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The Best Worst Cocktail
or how whiskey and saccharin keep you young

My grandma has never smoked nor cursed, but she tells a story about when she was a kid, and how she found a mouse in the barn and picked it up by its tail. Scared that it would bite her, she swung it around and around and around until all she had left in her hand was the little tail. She was a farm girl from the middle of Missouri and remembers days before electricity came to the farm. She taught eight grades at one time in the last one-room school house in the state and smacked the student’s hands with a ruler when they wouldn’t settle down.  I think she tells us those stories so we won’t think she’s gone all soft or too fancy.

After the farm days, she moved to Washington, DC, became a secretary at the Treasury and married an older man (my PopPop) who took her on adventures all over the world.  She became the most cosmopolitan farm girl in DC.  She threw the grandest of parties with hand-made lace cocktail napkins, big crystal punch bowls, and plenty of foreign executives.  She still has every issue of Gourmet ever printed in her basement in chronological order. When she and PopPop retired they went on cruises and danced and she wore pearls and drank expensive champagne.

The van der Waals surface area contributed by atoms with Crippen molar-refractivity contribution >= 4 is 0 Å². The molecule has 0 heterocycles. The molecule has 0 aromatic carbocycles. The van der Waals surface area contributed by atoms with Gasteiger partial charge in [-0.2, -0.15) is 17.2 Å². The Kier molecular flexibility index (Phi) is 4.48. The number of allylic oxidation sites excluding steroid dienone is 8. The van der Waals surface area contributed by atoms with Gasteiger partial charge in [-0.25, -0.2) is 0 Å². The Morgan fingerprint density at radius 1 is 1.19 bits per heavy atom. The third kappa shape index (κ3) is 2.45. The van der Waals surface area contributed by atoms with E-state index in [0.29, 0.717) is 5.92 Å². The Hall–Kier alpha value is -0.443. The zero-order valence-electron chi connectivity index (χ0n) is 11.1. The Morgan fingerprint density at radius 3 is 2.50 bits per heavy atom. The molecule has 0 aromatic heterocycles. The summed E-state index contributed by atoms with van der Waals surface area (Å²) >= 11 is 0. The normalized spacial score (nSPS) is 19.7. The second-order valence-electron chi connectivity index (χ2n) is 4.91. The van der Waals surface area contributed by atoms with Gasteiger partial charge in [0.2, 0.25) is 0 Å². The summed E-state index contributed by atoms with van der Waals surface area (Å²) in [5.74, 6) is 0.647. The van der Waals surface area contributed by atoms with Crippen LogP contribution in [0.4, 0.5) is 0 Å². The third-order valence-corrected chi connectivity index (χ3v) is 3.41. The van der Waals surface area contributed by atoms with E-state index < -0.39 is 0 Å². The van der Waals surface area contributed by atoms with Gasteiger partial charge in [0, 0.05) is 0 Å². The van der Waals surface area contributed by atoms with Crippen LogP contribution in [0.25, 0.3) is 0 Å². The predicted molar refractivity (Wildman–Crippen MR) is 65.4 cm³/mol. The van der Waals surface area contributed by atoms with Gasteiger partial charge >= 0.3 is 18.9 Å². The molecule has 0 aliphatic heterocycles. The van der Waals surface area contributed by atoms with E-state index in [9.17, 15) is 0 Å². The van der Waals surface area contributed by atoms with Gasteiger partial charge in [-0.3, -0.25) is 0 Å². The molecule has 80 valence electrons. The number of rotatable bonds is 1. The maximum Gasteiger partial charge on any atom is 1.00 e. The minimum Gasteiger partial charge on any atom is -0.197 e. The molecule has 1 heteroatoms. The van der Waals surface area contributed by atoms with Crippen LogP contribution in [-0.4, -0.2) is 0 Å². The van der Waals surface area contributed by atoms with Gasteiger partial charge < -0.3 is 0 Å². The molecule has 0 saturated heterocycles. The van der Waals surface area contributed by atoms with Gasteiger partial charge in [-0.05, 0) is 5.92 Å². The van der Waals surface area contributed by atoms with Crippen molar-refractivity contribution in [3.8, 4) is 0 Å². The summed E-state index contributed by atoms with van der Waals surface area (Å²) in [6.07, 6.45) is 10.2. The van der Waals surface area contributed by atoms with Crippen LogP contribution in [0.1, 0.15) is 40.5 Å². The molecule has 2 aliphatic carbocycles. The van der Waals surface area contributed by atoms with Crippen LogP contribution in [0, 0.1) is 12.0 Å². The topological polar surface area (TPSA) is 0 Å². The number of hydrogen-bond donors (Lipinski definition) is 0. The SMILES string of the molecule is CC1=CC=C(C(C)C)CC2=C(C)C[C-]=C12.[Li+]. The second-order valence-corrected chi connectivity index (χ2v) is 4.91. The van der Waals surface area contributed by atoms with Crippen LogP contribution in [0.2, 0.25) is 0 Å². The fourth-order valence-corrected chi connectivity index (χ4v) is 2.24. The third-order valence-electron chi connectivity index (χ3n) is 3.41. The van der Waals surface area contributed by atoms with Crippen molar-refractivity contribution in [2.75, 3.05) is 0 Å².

Now, ninety-three years old, she lives in her own home, gets her hair done every week and puts on her best outfit and jewels when someone is coming to visit. She admits to never really liking champagne—whiskey is her drink now and it’s the only booze in the house.  A handle of Jim Beam or Early Times Old Style Kentucky Whiskey sits on the counter in the kitchen and probably lasts her a full year, maybe two.  My sisters and I all know her cocktail recipe by heart: 1 ounce whiskey, 2 big ice cubes, and half a packet of Sweet’N Low, stirred. Not too fancy, but not too hard either, and never served before 6:00 p.m.

I might skip the Sweet’n Low in mine, but if it’ll have me still telling stories at ninety-three, I’ll drink to that.—Julie Sproesser

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